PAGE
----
Also track the range minimum, midpoint and maximum salaries. Related to salary band or grade, these give an estimation of whether the employee is overpaid or underpaid compared to others in similar positions. Range penetration compares the employee’s salary to the total pay range for their position or similar positions within other companies. Finally, grade or band is the minimum and maximum salary range offered for an employee within a position.
Why track it: Compensation consistently ranks in the top five reasons employees join or leave an organization. Analyzing this data allows you to ensure that pay scales align with the market demand for those roles so you can competitively hire and retain qualified employees. Ensuring your organization pays equitably based on age, gender, ethnicity or other factors also matters for ethical and legal compliance reasons.
5. Total cost of workforce
This measures the full cost of people who contribute work to the organization, including all the labor costs and the workforce overhead costs, and all the costs that roll up into those two categories, such as employer taxes, facilities and other overhead costs.
Metrics to track include the following:
- People: Pay, recruitment, onboarding, training, retirement and other costs such as insurance
- Overhead: The cost the company incurs per employee
- Facilities: The cost of office space, utilities and IT.
Why track it: TCOW is essential to building an efficient workforce plan and staying competitive. Knowing this number helps companies understand and communicate how potential decisions could impact your organization in the future. It also allows companies to respond to tight labor markets strategically and calibrate workforce costs to the current economic climate.
6. Spans and layers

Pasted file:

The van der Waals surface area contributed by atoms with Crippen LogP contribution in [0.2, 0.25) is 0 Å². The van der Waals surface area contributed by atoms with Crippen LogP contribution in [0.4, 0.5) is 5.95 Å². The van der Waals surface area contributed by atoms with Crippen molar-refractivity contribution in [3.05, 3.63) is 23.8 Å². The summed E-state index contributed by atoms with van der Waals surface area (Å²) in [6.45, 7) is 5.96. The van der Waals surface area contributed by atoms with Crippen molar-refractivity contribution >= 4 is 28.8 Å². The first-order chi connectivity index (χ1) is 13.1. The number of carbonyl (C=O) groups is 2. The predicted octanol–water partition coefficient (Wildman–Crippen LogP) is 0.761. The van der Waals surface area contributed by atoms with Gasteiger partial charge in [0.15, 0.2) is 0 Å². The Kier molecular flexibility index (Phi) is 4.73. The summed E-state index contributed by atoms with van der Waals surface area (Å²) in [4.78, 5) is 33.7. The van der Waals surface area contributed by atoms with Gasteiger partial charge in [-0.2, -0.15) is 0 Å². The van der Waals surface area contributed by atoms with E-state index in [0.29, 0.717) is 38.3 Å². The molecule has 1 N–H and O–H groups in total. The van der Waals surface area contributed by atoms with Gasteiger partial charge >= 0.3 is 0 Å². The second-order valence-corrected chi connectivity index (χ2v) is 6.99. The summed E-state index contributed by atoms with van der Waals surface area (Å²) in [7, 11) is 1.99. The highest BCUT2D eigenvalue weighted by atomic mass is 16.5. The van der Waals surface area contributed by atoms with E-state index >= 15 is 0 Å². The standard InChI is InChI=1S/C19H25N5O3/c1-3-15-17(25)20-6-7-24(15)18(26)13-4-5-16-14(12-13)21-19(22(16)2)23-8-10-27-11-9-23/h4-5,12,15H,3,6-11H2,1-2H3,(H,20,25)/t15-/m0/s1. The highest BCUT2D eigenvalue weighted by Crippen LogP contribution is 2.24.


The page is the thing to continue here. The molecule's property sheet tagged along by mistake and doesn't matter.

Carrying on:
These are used to assess the width and depth of an organization. Span measures the number of direct reports for each manager. Layer measures the number of supervisory levels.
Items to track within this metric are diverse and include types of work, standardization of responsibilities, productivity, performance, contingent labor and interdependency. The latter measures how members of different teams and different job types work together.
Why track it: Optimizing spans and layers increases the ability of people in your organization to take action and make decisions. By optimizing spans and layers, your organization becomes one that can work together more effectively while reducing costs. Knowing this metric enables you to realize efficiencies and opportunities related to salary grades and promotions, and the optimal span of control for each line of business.
7. Employee engagement
This is a concept related to the extent to which employees are positively connected with their employers, their colleagues and the work that they do. The metric shows employees’ level of connection and involvement with the organization and tells how they feel about the company.
Metrics to track include voluntary turnover, absenteeism, employee performance and Glassdoor reviews. Another is the Net Promoter Score, a numerical value on a scale of 1-10 measuring employee sentiment towards their employer.